The numbers don't lie.

In our eyes, high-mileage cars are nothing to be afraid of. Of course, that’s true only if we talk about regularly serviced and properly maintained cars, like the 320,000-mile (514,990-kilometer) BMW M5 E39 from the video above. I know the clip says the car has 409,000 miles (658,221 km) on the clock but it’s important to note that the engine was replaced by BMW for high oil consumption issues in 2003. Still, 320,000 miles (514,990 km) is quite an impressive number especially for a performance sedan.

On paper, a stock M5 E39 delivers 394 horsepower (294 kilowatts) at the crank from its 4.9-liter V8 under the hood. A quick dyno check should show whether the high-mileage M5 had lost any power and to put the numbers into perspective, the folks over from LegitStreetCars compare it with a “garage queen” M5 E39 with just 78,000 miles (125,528 km) on the clock.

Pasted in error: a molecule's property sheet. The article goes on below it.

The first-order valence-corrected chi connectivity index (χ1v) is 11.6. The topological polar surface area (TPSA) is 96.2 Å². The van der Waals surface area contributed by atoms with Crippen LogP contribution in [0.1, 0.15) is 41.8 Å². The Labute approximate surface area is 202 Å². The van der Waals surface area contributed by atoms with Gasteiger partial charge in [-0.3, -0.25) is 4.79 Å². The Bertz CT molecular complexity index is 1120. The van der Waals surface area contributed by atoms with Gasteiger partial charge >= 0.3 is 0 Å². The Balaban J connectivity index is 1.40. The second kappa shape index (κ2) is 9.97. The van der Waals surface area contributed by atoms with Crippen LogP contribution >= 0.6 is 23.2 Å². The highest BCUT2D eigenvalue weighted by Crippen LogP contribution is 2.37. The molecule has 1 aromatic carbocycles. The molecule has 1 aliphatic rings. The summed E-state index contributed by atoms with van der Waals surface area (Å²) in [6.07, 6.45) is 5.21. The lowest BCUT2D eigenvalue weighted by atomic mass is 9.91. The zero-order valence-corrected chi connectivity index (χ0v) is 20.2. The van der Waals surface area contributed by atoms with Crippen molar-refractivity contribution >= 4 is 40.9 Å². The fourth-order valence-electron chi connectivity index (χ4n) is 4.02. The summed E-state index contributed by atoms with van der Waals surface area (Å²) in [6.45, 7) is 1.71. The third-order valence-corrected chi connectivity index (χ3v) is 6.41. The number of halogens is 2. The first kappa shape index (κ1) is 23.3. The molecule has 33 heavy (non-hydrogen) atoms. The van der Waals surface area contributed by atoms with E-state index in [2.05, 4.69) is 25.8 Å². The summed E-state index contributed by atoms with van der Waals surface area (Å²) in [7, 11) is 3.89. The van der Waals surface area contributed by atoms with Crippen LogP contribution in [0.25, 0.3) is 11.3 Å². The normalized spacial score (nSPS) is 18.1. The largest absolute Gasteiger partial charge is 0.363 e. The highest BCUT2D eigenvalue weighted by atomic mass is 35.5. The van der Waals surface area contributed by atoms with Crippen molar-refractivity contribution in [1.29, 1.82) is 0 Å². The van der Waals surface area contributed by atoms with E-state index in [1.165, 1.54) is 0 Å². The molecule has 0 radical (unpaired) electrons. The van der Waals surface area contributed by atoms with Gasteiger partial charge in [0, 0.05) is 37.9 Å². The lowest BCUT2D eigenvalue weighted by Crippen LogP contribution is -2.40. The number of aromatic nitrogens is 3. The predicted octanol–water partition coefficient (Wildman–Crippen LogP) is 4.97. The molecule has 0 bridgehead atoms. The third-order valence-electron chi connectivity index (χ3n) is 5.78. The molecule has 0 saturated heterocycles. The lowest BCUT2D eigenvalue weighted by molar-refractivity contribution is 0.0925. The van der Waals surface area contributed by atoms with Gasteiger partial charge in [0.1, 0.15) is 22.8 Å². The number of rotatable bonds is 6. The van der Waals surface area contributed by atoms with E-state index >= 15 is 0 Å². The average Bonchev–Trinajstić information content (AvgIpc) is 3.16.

“The dyno battle everyone in the world has been waiting for! Daily driven, battle-tested 409,000 Mile E39 M5 VS a garage queen, E39 M5 with only 78,000 miles.”

The 13:12-minute video provides interesting details about tuning and maintaining the performance sedan (make sure to watch it from A to Z) but let’s get straight to the point. The dyno shows the high-mileage M5 generates 282 wheel horsepower (210 wheel kilowatts) with mass airflow sensors connected and stock tune versus 207.2 whp (154,5 wkW) for the newer M5. That’s a bit weird but the numbers look as expected with the sensors disconnected and adaptations reset – 292.7 whp (218,3 wkW) versus 309.6 whp (230,9 wkW).

The final dyno run compares the two cars with mass airflow sensors disconnected and Alpha-N tune software. And the numbers don’t lie – the M5 with fewer miles generates 346.7 whp (258,5 wkW) versus 326.6 whp (243,5 wkW) for the high-mileage hero. Still, a pretty impressive result, right?

Source: LegitStreetCars